4 Ways 24/7 Construction Monitoring Makes Healthcare Facilities Safer

Construction presents significant infection risks to patients within any healthcare facility. Virtually every construction project generates dust that can carry fungal spores into patient areas, if construction areas and air from those areas are not appropriately isolated. This dust can prove deadly to sensitive immunocompromised populations.

While healthcare construction professionals have become adept at the methods to contain contaminants within these sites, 24/7 monitoring provides invaluable peace of mind, given that even small lapses in containment could impact adjacent sensitive patient populations. It is an invaluable assurance that, should one element break down, the construction team will be alerted immediately to take quick action. This enables construction teams to address potential issues before they become major problems.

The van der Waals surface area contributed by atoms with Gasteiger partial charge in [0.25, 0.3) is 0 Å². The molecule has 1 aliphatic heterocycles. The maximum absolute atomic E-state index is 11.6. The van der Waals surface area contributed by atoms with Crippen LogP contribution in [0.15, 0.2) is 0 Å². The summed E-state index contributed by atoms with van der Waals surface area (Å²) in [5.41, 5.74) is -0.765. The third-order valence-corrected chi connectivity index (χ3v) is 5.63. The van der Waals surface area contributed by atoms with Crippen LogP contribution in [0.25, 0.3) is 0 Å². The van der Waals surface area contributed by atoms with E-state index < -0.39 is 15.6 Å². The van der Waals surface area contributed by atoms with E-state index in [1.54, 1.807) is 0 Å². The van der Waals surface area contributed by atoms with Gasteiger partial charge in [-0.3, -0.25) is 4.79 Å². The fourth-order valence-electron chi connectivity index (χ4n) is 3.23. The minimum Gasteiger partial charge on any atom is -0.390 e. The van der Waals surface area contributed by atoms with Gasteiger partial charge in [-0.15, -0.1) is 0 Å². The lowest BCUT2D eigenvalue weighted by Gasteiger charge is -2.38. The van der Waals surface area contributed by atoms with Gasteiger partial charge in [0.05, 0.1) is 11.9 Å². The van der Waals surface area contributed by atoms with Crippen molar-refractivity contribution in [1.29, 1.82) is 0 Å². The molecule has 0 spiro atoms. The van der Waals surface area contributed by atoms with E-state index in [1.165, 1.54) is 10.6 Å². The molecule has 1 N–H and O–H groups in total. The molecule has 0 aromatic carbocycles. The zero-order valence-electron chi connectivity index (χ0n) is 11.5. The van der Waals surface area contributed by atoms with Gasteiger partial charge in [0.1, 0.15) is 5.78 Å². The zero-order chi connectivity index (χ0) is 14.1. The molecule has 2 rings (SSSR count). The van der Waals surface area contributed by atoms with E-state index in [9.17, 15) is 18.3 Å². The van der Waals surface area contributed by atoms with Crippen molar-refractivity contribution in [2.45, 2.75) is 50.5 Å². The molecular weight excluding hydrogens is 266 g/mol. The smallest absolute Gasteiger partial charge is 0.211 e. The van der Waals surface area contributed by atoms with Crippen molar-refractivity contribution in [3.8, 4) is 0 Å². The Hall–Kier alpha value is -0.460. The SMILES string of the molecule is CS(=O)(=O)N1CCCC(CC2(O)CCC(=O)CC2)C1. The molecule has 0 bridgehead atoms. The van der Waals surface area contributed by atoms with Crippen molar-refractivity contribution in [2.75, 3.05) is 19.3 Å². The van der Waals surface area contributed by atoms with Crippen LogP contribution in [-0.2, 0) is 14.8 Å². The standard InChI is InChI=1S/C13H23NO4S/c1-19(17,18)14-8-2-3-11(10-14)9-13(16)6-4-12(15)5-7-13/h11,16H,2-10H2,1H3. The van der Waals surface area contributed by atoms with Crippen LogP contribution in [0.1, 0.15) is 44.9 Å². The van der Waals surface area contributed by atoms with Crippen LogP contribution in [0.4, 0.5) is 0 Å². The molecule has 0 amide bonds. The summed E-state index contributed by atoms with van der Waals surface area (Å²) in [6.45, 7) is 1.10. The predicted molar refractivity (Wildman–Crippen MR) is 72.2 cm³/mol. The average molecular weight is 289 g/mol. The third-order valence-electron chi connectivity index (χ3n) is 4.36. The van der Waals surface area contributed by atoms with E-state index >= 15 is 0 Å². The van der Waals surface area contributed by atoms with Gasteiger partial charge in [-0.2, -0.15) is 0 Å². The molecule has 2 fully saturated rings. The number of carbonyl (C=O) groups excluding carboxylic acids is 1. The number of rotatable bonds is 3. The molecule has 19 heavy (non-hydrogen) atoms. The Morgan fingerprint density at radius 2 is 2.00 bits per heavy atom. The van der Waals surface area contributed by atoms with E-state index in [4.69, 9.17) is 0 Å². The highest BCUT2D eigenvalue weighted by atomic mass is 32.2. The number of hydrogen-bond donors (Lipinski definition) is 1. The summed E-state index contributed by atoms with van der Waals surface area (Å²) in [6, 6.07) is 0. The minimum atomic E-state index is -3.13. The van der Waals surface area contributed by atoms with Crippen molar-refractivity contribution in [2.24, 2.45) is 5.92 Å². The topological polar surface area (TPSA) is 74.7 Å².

Construction dust remains an elevated risk

Some studies show that more than half of the healthcare associated infections (HAIs) related to Aspergillus, a common mold, are caused by construction activities in hospitals. One study identified 31 cases of HAIs due to mold during a ten-month construction period at a large medical center. A separate review of fungal outbreaks that occurred during hospital construction and renovation activities found overall mortality associated with these fungal infections was approximately 50%.